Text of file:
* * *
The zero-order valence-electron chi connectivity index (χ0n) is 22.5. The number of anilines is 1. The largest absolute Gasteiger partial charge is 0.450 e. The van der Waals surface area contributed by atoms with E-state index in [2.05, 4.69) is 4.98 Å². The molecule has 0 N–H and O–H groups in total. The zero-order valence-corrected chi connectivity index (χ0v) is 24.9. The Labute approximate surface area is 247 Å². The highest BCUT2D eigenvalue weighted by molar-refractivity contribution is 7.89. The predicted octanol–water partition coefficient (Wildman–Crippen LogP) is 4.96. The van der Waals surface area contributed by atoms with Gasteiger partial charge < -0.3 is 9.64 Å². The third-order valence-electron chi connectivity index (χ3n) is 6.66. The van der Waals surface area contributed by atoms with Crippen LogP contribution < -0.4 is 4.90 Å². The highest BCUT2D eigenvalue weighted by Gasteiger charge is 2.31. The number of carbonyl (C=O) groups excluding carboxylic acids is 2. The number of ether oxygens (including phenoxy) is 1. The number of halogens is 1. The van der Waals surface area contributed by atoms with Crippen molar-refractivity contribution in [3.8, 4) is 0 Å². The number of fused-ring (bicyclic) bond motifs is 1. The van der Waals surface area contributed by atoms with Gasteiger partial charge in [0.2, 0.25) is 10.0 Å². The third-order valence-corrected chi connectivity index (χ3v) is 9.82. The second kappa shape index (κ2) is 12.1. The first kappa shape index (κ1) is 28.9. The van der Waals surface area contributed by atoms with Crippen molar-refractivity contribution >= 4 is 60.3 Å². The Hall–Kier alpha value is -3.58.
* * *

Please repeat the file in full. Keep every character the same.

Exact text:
The zero-order valence-electron chi connectivity index (χ0n) is 22.5. The number of anilines is 1. The largest absolute Gasteiger partial charge is 0.450 e. The van der Waals surface area contributed by atoms with E-state index in [2.05, 4.69) is 4.98 Å². The molecule has 0 N–H and O–H groups in total. The zero-order valence-corrected chi connectivity index (χ0v) is 24.9. The Labute approximate surface area is 247 Å². The highest BCUT2D eigenvalue weighted by molar-refractivity contribution is 7.89. The predicted octanol–water partition coefficient (Wildman–Crippen LogP) is 4.96. The van der Waals surface area contributed by atoms with Gasteiger partial charge < -0.3 is 9.64 Å². The third-order valence-electron chi connectivity index (χ3n) is 6.66. The van der Waals surface area contributed by atoms with Crippen LogP contribution < -0.4 is 4.90 Å². The highest BCUT2D eigenvalue weighted by Gasteiger charge is 2.31. The number of carbonyl (C=O) groups excluding carboxylic acids is 2. The number of ether oxygens (including phenoxy) is 1. The number of halogens is 1. The van der Waals surface area contributed by atoms with Crippen molar-refractivity contribution in [3.8, 4) is 0 Å². The number of fused-ring (bicyclic) bond motifs is 1. The van der Waals surface area contributed by atoms with Gasteiger partial charge in [0.2, 0.25) is 10.0 Å². The third-order valence-corrected chi connectivity index (χ3v) is 9.82. The second kappa shape index (κ2) is 12.1. The first kappa shape index (κ1) is 28.9. The van der Waals surface area contributed by atoms with Crippen molar-refractivity contribution >= 4 is 60.3 Å². The Hall–Kier alpha value is -3.58.